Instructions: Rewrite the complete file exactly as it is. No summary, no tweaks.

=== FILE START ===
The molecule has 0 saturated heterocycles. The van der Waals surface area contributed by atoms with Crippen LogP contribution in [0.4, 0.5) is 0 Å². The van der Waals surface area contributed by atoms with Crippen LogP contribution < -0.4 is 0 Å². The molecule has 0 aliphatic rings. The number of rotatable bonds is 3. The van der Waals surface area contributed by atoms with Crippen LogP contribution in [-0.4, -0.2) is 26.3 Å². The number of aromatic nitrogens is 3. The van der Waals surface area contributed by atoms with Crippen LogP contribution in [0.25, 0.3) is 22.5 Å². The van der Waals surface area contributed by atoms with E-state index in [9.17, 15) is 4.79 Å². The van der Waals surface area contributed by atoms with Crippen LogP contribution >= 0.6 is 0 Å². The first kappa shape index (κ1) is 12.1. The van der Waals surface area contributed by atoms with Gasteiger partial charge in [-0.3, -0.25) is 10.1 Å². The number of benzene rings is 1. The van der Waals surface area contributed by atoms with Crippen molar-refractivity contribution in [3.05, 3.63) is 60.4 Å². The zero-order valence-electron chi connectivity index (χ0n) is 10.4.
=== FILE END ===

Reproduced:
The molecule has 0 saturated heterocycles. The van der Waals surface area contributed by atoms with Crippen LogP contribution in [0.4, 0.5) is 0 Å². The van der Waals surface area contributed by atoms with Crippen LogP contribution < -0.4 is 0 Å². The molecule has 0 aliphatic rings. The number of rotatable bonds is 3. The van der Waals surface area contributed by atoms with Crippen LogP contribution in [-0.4, -0.2) is 26.3 Å². The number of aromatic nitrogens is 3. The van der Waals surface area contributed by atoms with Crippen LogP contribution in [0.25, 0.3) is 22.5 Å². The van der Waals surface area contributed by atoms with E-state index in [9.17, 15) is 4.79 Å². The van der Waals surface area contributed by atoms with Crippen LogP contribution >= 0.6 is 0 Å². The first kappa shape index (κ1) is 12.1. The van der Waals surface area contributed by atoms with Gasteiger partial charge in [-0.3, -0.25) is 10.1 Å². The number of benzene rings is 1. The van der Waals surface area contributed by atoms with Crippen molar-refractivity contribution in [3.05, 3.63) is 60.4 Å². The zero-order valence-electron chi connectivity index (χ0n) is 10.4.